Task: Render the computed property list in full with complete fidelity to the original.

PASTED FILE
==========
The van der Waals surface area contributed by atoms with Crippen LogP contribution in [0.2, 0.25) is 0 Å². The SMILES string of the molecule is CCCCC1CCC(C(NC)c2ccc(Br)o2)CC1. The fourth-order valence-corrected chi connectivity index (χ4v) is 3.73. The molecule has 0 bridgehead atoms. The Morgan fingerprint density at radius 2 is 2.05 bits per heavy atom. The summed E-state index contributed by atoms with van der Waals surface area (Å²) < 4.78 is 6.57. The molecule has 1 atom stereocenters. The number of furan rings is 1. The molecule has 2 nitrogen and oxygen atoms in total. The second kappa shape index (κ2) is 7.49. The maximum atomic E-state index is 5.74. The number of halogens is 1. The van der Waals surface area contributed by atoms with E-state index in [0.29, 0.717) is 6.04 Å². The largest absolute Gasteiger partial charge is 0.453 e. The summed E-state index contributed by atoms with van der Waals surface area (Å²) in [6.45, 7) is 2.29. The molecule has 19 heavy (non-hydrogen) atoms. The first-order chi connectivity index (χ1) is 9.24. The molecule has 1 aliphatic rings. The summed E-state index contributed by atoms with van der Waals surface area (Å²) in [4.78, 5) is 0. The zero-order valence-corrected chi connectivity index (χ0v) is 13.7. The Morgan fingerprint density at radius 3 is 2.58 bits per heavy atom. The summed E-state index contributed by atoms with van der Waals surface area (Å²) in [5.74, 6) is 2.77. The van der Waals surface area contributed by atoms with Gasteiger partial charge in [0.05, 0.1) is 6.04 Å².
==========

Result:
The van der Waals surface area contributed by atoms with Crippen LogP contribution in [0.2, 0.25) is 0 Å². The SMILES string of the molecule is CCCCC1CCC(C(NC)c2ccc(Br)o2)CC1. The fourth-order valence-corrected chi connectivity index (χ4v) is 3.73. The molecule has 0 bridgehead atoms. The Morgan fingerprint density at radius 2 is 2.05 bits per heavy atom. The summed E-state index contributed by atoms with van der Waals surface area (Å²) < 4.78 is 6.57. The molecule has 1 atom stereocenters. The number of furan rings is 1. The molecule has 2 nitrogen and oxygen atoms in total. The second kappa shape index (κ2) is 7.49. The maximum atomic E-state index is 5.74. The number of halogens is 1. The van der Waals surface area contributed by atoms with E-state index in [0.29, 0.717) is 6.04 Å². The largest absolute Gasteiger partial charge is 0.453 e. The summed E-state index contributed by atoms with van der Waals surface area (Å²) in [6.45, 7) is 2.29. The molecule has 19 heavy (non-hydrogen) atoms. The first-order chi connectivity index (χ1) is 9.24. The molecule has 1 aliphatic rings. The summed E-state index contributed by atoms with van der Waals surface area (Å²) in [4.78, 5) is 0. The zero-order valence-corrected chi connectivity index (χ0v) is 13.7. The Morgan fingerprint density at radius 3 is 2.58 bits per heavy atom. The summed E-state index contributed by atoms with van der Waals surface area (Å²) in [5.74, 6) is 2.77. The van der Waals surface area contributed by atoms with Gasteiger partial charge in [0.05, 0.1) is 6.04 Å².